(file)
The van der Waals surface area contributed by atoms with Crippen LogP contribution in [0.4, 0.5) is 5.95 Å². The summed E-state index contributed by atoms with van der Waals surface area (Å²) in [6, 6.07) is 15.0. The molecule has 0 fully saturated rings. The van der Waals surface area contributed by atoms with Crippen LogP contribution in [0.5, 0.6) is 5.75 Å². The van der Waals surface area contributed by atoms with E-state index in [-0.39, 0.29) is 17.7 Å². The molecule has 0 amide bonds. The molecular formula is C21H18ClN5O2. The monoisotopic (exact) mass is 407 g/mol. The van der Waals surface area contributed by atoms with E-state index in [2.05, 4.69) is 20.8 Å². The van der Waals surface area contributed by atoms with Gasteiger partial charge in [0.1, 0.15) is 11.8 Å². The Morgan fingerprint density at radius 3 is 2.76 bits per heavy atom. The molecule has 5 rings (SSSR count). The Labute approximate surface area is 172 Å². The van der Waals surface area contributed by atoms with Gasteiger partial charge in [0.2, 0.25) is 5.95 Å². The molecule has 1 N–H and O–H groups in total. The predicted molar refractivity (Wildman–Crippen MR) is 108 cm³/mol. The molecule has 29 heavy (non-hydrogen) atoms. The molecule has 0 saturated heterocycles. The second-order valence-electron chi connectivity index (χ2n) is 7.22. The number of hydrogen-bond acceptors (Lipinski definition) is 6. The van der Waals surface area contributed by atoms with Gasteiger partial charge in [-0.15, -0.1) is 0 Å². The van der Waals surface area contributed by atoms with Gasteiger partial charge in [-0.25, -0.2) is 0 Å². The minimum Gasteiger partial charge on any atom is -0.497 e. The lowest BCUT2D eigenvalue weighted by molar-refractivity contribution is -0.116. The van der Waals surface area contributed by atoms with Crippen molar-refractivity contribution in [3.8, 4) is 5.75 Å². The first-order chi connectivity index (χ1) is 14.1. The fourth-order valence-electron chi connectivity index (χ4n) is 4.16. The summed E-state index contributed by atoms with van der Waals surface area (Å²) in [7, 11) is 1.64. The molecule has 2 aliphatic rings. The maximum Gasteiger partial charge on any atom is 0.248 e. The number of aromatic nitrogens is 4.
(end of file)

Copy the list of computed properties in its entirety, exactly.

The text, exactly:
The van der Waals surface area contributed by atoms with Crippen LogP contribution in [0.4, 0.5) is 5.95 Å². The summed E-state index contributed by atoms with van der Waals surface area (Å²) in [6, 6.07) is 15.0. The molecule has 0 fully saturated rings. The van der Waals surface area contributed by atoms with Crippen LogP contribution in [0.5, 0.6) is 5.75 Å². The van der Waals surface area contributed by atoms with E-state index in [-0.39, 0.29) is 17.7 Å². The molecule has 0 amide bonds. The molecular formula is C21H18ClN5O2. The monoisotopic (exact) mass is 407 g/mol. The van der Waals surface area contributed by atoms with E-state index in [2.05, 4.69) is 20.8 Å². The van der Waals surface area contributed by atoms with Gasteiger partial charge in [0.1, 0.15) is 11.8 Å². The Morgan fingerprint density at radius 3 is 2.76 bits per heavy atom. The molecule has 5 rings (SSSR count). The Labute approximate surface area is 172 Å². The van der Waals surface area contributed by atoms with Gasteiger partial charge in [0.2, 0.25) is 5.95 Å². The molecule has 1 N–H and O–H groups in total. The predicted molar refractivity (Wildman–Crippen MR) is 108 cm³/mol. The molecule has 29 heavy (non-hydrogen) atoms. The molecule has 0 saturated heterocycles. The second-order valence-electron chi connectivity index (χ2n) is 7.22. The number of hydrogen-bond acceptors (Lipinski definition) is 6. The van der Waals surface area contributed by atoms with Gasteiger partial charge in [-0.15, -0.1) is 0 Å². The van der Waals surface area contributed by atoms with Gasteiger partial charge in [-0.25, -0.2) is 0 Å². The minimum Gasteiger partial charge on any atom is -0.497 e. The lowest BCUT2D eigenvalue weighted by molar-refractivity contribution is -0.116. The van der Waals surface area contributed by atoms with Crippen molar-refractivity contribution in [3.8, 4) is 5.75 Å². The first-order chi connectivity index (χ1) is 14.1. The fourth-order valence-electron chi connectivity index (χ4n) is 4.16. The summed E-state index contributed by atoms with van der Waals surface area (Å²) in [7, 11) is 1.64. The molecule has 2 aliphatic rings. The maximum Gasteiger partial charge on any atom is 0.248 e. The number of aromatic nitrogens is 4.